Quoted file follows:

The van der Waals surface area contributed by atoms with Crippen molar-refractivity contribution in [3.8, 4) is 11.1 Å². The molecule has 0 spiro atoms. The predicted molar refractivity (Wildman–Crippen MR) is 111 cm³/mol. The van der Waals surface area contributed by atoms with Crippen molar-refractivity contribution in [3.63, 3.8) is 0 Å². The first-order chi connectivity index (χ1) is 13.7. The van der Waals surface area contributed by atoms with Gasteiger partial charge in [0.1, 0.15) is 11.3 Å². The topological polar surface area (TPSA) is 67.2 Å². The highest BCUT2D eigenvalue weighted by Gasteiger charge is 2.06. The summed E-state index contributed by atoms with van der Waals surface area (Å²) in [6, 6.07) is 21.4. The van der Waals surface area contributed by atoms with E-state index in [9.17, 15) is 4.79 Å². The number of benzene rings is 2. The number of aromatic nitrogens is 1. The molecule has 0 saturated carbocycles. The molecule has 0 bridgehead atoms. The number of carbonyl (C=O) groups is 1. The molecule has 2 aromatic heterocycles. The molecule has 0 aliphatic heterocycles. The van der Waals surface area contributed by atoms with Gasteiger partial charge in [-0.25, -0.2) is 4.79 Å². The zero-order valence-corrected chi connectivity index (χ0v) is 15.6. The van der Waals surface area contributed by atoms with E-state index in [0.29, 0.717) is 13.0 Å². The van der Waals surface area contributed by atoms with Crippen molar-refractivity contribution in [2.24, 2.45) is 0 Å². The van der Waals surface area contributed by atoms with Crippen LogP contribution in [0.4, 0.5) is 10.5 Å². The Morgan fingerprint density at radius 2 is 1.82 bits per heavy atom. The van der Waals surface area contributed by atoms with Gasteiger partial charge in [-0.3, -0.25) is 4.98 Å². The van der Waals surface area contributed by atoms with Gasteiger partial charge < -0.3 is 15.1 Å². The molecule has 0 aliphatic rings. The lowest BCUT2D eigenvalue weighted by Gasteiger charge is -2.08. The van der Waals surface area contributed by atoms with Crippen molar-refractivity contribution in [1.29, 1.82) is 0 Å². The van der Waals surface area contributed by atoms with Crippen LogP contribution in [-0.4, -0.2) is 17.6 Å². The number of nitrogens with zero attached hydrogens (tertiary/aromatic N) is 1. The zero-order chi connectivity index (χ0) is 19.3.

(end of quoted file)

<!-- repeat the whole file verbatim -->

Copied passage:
The van der Waals surface area contributed by atoms with Crippen molar-refractivity contribution in [3.8, 4) is 11.1 Å². The molecule has 0 spiro atoms. The predicted molar refractivity (Wildman–Crippen MR) is 111 cm³/mol. The van der Waals surface area contributed by atoms with Crippen molar-refractivity contribution in [3.63, 3.8) is 0 Å². The first-order chi connectivity index (χ1) is 13.7. The van der Waals surface area contributed by atoms with Gasteiger partial charge in [0.1, 0.15) is 11.3 Å². The topological polar surface area (TPSA) is 67.2 Å². The highest BCUT2D eigenvalue weighted by Gasteiger charge is 2.06. The summed E-state index contributed by atoms with van der Waals surface area (Å²) in [6, 6.07) is 21.4. The van der Waals surface area contributed by atoms with E-state index in [9.17, 15) is 4.79 Å². The number of benzene rings is 2. The number of aromatic nitrogens is 1. The molecule has 0 saturated carbocycles. The molecule has 0 bridgehead atoms. The number of carbonyl (C=O) groups is 1. The molecule has 2 aromatic heterocycles. The molecule has 0 aliphatic heterocycles. The van der Waals surface area contributed by atoms with Gasteiger partial charge in [-0.25, -0.2) is 4.79 Å². The zero-order valence-corrected chi connectivity index (χ0v) is 15.6. The van der Waals surface area contributed by atoms with E-state index in [0.29, 0.717) is 13.0 Å². The van der Waals surface area contributed by atoms with Crippen molar-refractivity contribution in [2.24, 2.45) is 0 Å². The van der Waals surface area contributed by atoms with Crippen LogP contribution in [0.4, 0.5) is 10.5 Å². The Morgan fingerprint density at radius 2 is 1.82 bits per heavy atom. The van der Waals surface area contributed by atoms with Gasteiger partial charge in [-0.3, -0.25) is 4.98 Å². The van der Waals surface area contributed by atoms with Gasteiger partial charge < -0.3 is 15.1 Å². The molecule has 0 aliphatic rings. The lowest BCUT2D eigenvalue weighted by Gasteiger charge is -2.08. The van der Waals surface area contributed by atoms with Crippen molar-refractivity contribution in [1.29, 1.82) is 0 Å². The van der Waals surface area contributed by atoms with Crippen LogP contribution in [-0.4, -0.2) is 17.6 Å². The number of nitrogens with zero attached hydrogens (tertiary/aromatic N) is 1. The zero-order chi connectivity index (χ0) is 19.3.